So in our representation, the complex points on a real line aren’t just in the iplanes attached to the real line, they look like they are actually on the line! Isn’t that cool?!!

You can play around with the iplanes attached to real lines in the following GeoGebra applet.

A line with real slope

There are a whole lot of lines in the complex plane that aren’t real lines. The first kind I want to deal with is those with real slope. That is, their equations are of the form ax + by = c + fi for some non-real number c+fi and real numbers a and b. This kind of line has no real points at all – it’s not possible to put real numbers into ax + by and get a non-real result. But where actually are all the non-real points on this line?

So, the points on the line with equation ax + by = c + fi are in the iplanes attached to the real line with equation ax + by = c, and in each iplane they form a line parallel to this real line. In fact, if you look at where they are across all the iplanes, they all form theĀ sameĀ line parallel to the real line.

You can investigate these kinds of lines using this GeoGebra applet.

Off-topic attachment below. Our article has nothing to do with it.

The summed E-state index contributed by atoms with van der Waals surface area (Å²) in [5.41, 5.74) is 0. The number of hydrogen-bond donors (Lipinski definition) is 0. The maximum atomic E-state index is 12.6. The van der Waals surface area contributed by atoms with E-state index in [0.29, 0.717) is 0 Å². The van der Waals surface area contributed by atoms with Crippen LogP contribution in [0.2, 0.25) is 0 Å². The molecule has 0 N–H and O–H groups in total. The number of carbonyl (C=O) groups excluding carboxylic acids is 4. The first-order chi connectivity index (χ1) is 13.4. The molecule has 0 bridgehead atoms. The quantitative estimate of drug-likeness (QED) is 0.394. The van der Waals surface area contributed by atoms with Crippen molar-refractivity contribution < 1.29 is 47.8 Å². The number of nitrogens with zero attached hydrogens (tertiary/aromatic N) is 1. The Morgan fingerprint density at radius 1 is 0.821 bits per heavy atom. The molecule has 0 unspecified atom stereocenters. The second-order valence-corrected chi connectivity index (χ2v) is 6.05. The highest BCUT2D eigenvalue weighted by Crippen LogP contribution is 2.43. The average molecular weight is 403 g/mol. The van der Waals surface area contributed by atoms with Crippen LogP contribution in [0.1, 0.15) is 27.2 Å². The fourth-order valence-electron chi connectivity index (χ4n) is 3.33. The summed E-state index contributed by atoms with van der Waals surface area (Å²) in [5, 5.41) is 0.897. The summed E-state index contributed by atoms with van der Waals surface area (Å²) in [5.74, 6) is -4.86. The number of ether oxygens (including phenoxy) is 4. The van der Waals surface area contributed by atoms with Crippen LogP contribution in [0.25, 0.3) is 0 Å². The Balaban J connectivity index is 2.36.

Of particular interest for our purposes later on are the “vertical” complex lines with equations of the form x=fi. The points on this line are in the iplanes attached to the real line x=0 — that is, they’re in the iplanes attached to the y-axis. Inside each iplane they form a vertical line, which looks like it’s part of the real line x=f.

A line with unreal slope

The last kind of line is a line with unreal slope. It would have an equation like (a+di)x + (b+ei)y = c+fi. You’d need to make sure that a+di and b+ei weren’t related by a real multiple or you could divide by some complex number to produce real coefficients for the x and y — we’ve already covered lines like that. In fact, it must therefore be possible to arrange it so that the y-coefficient is 1. In that case, we might as well write it in “slope-intercept” form, which might be a bit easier to process. So let’s take a look at the line with equation y = (a+di)x + (c+fi).

Hmm. That’s not particularly edifying. What does that mean? Why don’t we pick an iplane and see what the points on our line look like in this iplane:

This means that given (p,q), we can find a unique value of r. Substituting this into the other equation gives us a unique value of s. That is, every iplane has exactly one point of this complex line! You can investigate what these points look like with this GeoGebra applet.

Note that there is in fact exactly one real point every line with complex slope. Using the notation above, it’s the point (-f/d, -af/d+c). It’s quite hard to find the point by trial and error in the GeoGebra applet!

Conclusion

So there you have it. Using iplanes, the lines with real slope actually look like lines, and the lines with unreal slope are a cloud of points with one in each iplane. In the next post, I’ll talk about parabolas…